Going through a divorce presents couples with a unique set of challenges. After building a life together—starting a family, accumulating wealth and property—items that were once shared now require what can be a complicated division process.
A divorce settlement is rarely simple, and in Indiana dividing marital property can get hairy due to state laws—or more accurately, an absence thereof. For couples who are entering a divorce in the Hoosier State, understanding how the courts will attempt to divide property could be a good initial step.
What constitutes marital property? How is it divided?
Marital property, generally speaking, is property that a couple acquires during their marriage. Currently, several states have community property laws that determine how to divide such property during a divorce—Indiana, however, is not one of those states.
What this means is that Indiana courts attempt to distribute marital assets in a way that they deem fair. Without specific laws on the books to establish an equitable distribution, the court will consider factors such as:
- How long was the marriage?
- What was the income for each spouse during the marriage?
- Did one spouse contribute to the earning potential of the other?
- What will the economic situation be like for each spouse after the divorce?
It’s important to keep in mind that these are only a handful of factors that the court will weigh. As these situations are highly subjective, there’s not necessarily a formulaic approach to follow, and with that there can be winners and losers.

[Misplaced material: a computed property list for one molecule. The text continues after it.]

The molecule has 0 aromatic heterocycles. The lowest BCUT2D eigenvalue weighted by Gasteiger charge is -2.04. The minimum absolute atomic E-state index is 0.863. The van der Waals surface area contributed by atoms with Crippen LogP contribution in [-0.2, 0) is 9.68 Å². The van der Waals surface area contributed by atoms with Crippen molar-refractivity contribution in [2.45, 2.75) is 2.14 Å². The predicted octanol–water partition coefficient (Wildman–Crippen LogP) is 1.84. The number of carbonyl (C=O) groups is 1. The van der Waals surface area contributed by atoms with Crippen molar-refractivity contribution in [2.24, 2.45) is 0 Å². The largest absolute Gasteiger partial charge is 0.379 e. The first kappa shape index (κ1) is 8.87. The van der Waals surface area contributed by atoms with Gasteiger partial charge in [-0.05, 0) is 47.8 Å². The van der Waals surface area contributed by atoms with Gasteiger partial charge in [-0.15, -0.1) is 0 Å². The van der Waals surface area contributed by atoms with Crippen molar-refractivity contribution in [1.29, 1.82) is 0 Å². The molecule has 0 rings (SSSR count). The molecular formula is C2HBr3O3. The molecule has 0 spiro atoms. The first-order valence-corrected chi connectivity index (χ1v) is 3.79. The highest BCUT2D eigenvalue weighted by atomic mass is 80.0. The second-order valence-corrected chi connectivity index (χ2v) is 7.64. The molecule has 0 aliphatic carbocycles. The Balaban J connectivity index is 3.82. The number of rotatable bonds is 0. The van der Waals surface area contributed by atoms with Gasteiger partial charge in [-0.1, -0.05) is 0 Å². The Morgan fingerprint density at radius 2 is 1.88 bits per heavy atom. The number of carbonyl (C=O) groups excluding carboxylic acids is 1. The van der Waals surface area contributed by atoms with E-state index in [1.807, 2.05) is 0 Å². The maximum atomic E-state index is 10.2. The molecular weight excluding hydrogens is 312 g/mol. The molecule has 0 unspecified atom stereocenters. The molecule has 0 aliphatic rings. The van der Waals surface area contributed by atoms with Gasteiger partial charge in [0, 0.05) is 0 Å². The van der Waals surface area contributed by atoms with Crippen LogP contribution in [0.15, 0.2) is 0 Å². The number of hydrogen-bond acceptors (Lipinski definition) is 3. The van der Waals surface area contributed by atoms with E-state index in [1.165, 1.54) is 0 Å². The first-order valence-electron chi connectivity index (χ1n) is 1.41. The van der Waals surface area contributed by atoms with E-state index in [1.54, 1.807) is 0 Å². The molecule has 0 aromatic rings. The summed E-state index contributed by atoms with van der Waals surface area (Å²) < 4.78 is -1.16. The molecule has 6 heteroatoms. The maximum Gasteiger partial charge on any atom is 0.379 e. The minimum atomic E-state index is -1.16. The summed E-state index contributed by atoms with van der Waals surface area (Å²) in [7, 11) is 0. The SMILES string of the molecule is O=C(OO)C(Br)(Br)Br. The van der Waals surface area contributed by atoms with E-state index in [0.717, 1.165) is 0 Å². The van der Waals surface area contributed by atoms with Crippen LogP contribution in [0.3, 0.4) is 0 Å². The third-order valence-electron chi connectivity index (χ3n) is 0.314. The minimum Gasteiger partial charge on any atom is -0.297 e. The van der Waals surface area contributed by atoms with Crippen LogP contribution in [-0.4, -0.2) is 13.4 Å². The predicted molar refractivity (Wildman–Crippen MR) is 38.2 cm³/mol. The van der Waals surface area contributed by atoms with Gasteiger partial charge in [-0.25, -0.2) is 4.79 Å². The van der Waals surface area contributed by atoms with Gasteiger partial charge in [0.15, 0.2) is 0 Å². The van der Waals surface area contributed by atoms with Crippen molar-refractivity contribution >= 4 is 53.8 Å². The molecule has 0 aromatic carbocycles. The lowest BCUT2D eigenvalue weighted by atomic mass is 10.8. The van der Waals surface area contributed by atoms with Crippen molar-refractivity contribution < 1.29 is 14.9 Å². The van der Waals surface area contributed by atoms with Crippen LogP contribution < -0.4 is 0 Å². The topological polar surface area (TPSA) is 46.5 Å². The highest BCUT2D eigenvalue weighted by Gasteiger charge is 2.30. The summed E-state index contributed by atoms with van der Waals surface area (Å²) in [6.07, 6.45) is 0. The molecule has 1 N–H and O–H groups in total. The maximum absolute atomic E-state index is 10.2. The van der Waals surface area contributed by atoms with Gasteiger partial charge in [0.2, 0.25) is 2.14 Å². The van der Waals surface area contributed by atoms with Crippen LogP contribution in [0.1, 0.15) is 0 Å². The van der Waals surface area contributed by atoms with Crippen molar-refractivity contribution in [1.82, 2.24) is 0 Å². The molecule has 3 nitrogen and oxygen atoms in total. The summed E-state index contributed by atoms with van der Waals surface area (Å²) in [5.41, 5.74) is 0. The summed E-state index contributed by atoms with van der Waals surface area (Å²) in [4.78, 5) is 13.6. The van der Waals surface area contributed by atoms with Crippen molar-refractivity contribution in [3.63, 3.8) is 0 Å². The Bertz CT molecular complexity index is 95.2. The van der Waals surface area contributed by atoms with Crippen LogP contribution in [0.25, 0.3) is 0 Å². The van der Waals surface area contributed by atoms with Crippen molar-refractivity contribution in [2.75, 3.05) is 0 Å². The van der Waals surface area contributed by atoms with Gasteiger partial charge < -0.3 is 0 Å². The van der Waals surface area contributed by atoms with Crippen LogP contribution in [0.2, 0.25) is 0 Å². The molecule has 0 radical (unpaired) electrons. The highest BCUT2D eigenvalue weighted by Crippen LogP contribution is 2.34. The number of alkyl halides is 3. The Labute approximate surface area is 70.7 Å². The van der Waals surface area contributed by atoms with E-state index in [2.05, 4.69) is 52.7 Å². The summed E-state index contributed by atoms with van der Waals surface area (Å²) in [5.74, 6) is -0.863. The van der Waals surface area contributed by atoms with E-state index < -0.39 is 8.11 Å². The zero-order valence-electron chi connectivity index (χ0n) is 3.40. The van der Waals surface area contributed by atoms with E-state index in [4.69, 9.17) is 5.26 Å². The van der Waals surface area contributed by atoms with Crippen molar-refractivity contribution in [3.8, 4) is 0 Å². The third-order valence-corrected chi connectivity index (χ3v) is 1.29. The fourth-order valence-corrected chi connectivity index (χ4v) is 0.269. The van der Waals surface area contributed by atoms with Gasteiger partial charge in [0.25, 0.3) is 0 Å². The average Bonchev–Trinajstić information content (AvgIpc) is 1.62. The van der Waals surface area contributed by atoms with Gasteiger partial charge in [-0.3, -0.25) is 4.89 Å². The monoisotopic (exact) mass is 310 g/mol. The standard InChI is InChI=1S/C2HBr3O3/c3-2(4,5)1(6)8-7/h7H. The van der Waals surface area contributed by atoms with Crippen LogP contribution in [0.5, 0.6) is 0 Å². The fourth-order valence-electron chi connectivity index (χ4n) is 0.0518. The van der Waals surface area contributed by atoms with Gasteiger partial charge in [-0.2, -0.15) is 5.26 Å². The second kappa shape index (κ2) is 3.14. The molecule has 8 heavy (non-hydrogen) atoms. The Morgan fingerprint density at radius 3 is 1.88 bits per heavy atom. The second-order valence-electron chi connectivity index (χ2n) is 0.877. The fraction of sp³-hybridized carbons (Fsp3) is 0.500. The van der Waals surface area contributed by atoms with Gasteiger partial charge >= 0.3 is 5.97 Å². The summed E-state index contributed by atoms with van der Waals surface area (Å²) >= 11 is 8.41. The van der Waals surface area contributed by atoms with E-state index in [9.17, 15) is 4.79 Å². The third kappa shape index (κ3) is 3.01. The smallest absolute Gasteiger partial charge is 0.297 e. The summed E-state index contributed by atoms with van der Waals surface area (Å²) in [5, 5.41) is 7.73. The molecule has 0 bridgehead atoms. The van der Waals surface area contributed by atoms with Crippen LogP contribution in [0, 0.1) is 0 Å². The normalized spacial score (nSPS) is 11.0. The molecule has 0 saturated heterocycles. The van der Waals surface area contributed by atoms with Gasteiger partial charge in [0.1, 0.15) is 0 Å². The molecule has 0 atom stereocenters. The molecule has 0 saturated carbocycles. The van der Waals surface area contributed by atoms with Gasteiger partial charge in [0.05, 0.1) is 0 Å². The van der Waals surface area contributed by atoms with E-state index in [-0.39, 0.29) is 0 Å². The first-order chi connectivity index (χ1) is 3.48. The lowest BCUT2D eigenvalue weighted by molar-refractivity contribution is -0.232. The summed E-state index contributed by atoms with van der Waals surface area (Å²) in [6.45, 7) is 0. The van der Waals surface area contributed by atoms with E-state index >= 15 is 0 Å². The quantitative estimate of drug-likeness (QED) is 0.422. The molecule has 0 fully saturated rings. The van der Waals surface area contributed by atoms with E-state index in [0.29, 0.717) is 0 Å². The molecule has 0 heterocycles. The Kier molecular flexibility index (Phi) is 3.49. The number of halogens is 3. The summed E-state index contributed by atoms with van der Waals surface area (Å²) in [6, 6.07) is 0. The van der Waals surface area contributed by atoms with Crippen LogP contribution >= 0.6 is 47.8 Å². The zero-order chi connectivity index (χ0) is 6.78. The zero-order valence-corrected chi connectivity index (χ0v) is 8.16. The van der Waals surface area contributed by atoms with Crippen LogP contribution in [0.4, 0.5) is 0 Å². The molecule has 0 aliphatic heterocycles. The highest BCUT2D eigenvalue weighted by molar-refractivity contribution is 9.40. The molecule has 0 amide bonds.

Getting some help in the fight
If you’re entering a divorce, there are no guarantees that the chips are going to fall in your favor. Without a community property statute, Indiana can be an unlevel playing field for divorce proceedings. With so many individual factors for the court to consider before landing on an equitable distribution, it’s paramount that you present a strong case.
Preparation can be crucial and thorough documentation is a must. Divorcing individuals may find it prudent to seek out the services of an experienced attorney in the area of family law. Expert legal counsel could provide helpful guidance in navigating divorce and the property division that comes with it.